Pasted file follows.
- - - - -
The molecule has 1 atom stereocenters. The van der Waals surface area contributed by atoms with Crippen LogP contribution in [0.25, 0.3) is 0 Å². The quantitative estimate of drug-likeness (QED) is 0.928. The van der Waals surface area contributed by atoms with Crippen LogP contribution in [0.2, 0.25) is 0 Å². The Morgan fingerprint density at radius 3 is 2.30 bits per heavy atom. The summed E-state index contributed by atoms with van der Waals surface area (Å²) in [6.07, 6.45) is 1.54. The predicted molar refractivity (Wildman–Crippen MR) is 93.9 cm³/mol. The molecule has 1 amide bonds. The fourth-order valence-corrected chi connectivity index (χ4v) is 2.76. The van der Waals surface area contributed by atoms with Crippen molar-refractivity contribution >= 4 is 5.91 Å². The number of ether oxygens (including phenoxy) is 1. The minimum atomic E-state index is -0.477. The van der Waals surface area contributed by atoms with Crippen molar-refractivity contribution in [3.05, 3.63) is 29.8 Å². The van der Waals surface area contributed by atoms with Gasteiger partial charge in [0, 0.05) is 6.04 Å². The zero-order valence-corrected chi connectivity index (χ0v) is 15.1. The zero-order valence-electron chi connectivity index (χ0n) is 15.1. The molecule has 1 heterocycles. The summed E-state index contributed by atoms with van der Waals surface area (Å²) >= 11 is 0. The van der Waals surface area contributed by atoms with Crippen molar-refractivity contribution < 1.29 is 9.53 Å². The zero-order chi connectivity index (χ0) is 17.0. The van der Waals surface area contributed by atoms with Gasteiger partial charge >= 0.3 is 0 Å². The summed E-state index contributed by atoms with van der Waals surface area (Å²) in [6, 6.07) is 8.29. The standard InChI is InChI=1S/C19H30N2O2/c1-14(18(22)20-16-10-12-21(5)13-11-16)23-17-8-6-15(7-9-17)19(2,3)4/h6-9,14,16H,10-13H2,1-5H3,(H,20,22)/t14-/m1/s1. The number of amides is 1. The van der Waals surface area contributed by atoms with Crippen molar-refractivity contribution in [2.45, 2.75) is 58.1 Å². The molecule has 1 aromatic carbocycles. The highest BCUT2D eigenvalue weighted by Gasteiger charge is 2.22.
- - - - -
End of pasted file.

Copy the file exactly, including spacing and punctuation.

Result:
The molecule has 1 atom stereocenters. The van der Waals surface area contributed by atoms with Crippen LogP contribution in [0.25, 0.3) is 0 Å². The quantitative estimate of drug-likeness (QED) is 0.928. The van der Waals surface area contributed by atoms with Crippen LogP contribution in [0.2, 0.25) is 0 Å². The Morgan fingerprint density at radius 3 is 2.30 bits per heavy atom. The summed E-state index contributed by atoms with van der Waals surface area (Å²) in [6.07, 6.45) is 1.54. The predicted molar refractivity (Wildman–Crippen MR) is 93.9 cm³/mol. The molecule has 1 amide bonds. The fourth-order valence-corrected chi connectivity index (χ4v) is 2.76. The van der Waals surface area contributed by atoms with Crippen molar-refractivity contribution >= 4 is 5.91 Å². The number of ether oxygens (including phenoxy) is 1. The minimum atomic E-state index is -0.477. The van der Waals surface area contributed by atoms with Crippen molar-refractivity contribution in [3.05, 3.63) is 29.8 Å². The van der Waals surface area contributed by atoms with Gasteiger partial charge in [0, 0.05) is 6.04 Å². The zero-order valence-corrected chi connectivity index (χ0v) is 15.1. The zero-order valence-electron chi connectivity index (χ0n) is 15.1. The molecule has 1 heterocycles. The summed E-state index contributed by atoms with van der Waals surface area (Å²) >= 11 is 0. The van der Waals surface area contributed by atoms with Crippen molar-refractivity contribution < 1.29 is 9.53 Å². The zero-order chi connectivity index (χ0) is 17.0. The van der Waals surface area contributed by atoms with Gasteiger partial charge >= 0.3 is 0 Å². The summed E-state index contributed by atoms with van der Waals surface area (Å²) in [6, 6.07) is 8.29. The standard InChI is InChI=1S/C19H30N2O2/c1-14(18(22)20-16-10-12-21(5)13-11-16)23-17-8-6-15(7-9-17)19(2,3)4/h6-9,14,16H,10-13H2,1-5H3,(H,20,22)/t14-/m1/s1. The number of amides is 1. The van der Waals surface area contributed by atoms with Crippen molar-refractivity contribution in [2.45, 2.75) is 58.1 Å². The molecule has 1 aromatic carbocycles. The highest BCUT2D eigenvalue weighted by Gasteiger charge is 2.22.